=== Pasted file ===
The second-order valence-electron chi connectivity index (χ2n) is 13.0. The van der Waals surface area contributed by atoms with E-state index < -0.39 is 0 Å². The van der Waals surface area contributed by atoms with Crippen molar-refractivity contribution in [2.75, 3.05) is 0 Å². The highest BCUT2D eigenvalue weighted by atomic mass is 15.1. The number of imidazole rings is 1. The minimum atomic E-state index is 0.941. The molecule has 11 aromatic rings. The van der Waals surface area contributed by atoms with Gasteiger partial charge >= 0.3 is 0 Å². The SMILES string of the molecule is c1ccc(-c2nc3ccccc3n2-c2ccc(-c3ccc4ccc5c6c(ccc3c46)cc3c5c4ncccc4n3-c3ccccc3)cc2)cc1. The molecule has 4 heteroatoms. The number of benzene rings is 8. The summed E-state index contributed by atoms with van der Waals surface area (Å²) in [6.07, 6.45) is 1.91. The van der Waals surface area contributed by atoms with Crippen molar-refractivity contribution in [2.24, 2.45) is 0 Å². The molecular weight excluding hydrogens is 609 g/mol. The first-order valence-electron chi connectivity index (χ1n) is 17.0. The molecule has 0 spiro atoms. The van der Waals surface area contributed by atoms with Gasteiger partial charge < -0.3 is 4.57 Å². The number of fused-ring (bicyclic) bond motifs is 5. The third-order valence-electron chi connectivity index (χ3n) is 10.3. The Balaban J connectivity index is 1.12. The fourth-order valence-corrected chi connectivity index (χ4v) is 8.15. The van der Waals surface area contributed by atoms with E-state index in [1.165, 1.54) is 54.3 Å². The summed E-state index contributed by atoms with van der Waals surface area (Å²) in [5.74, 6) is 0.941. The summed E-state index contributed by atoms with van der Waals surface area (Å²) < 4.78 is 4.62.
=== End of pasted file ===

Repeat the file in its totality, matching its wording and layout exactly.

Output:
The second-order valence-electron chi connectivity index (χ2n) is 13.0. The van der Waals surface area contributed by atoms with E-state index < -0.39 is 0 Å². The van der Waals surface area contributed by atoms with Crippen molar-refractivity contribution in [2.75, 3.05) is 0 Å². The highest BCUT2D eigenvalue weighted by atomic mass is 15.1. The number of imidazole rings is 1. The minimum atomic E-state index is 0.941. The molecule has 11 aromatic rings. The van der Waals surface area contributed by atoms with Gasteiger partial charge >= 0.3 is 0 Å². The SMILES string of the molecule is c1ccc(-c2nc3ccccc3n2-c2ccc(-c3ccc4ccc5c6c(ccc3c46)cc3c5c4ncccc4n3-c3ccccc3)cc2)cc1. The molecule has 4 heteroatoms. The number of benzene rings is 8. The summed E-state index contributed by atoms with van der Waals surface area (Å²) in [6.07, 6.45) is 1.91. The van der Waals surface area contributed by atoms with Crippen molar-refractivity contribution in [2.24, 2.45) is 0 Å². The molecular weight excluding hydrogens is 609 g/mol. The first-order valence-electron chi connectivity index (χ1n) is 17.0. The molecule has 0 spiro atoms. The van der Waals surface area contributed by atoms with Gasteiger partial charge < -0.3 is 4.57 Å². The number of fused-ring (bicyclic) bond motifs is 5. The third-order valence-electron chi connectivity index (χ3n) is 10.3. The Balaban J connectivity index is 1.12. The fourth-order valence-corrected chi connectivity index (χ4v) is 8.15. The van der Waals surface area contributed by atoms with E-state index in [1.165, 1.54) is 54.3 Å². The summed E-state index contributed by atoms with van der Waals surface area (Å²) in [5.74, 6) is 0.941. The summed E-state index contributed by atoms with van der Waals surface area (Å²) < 4.78 is 4.62.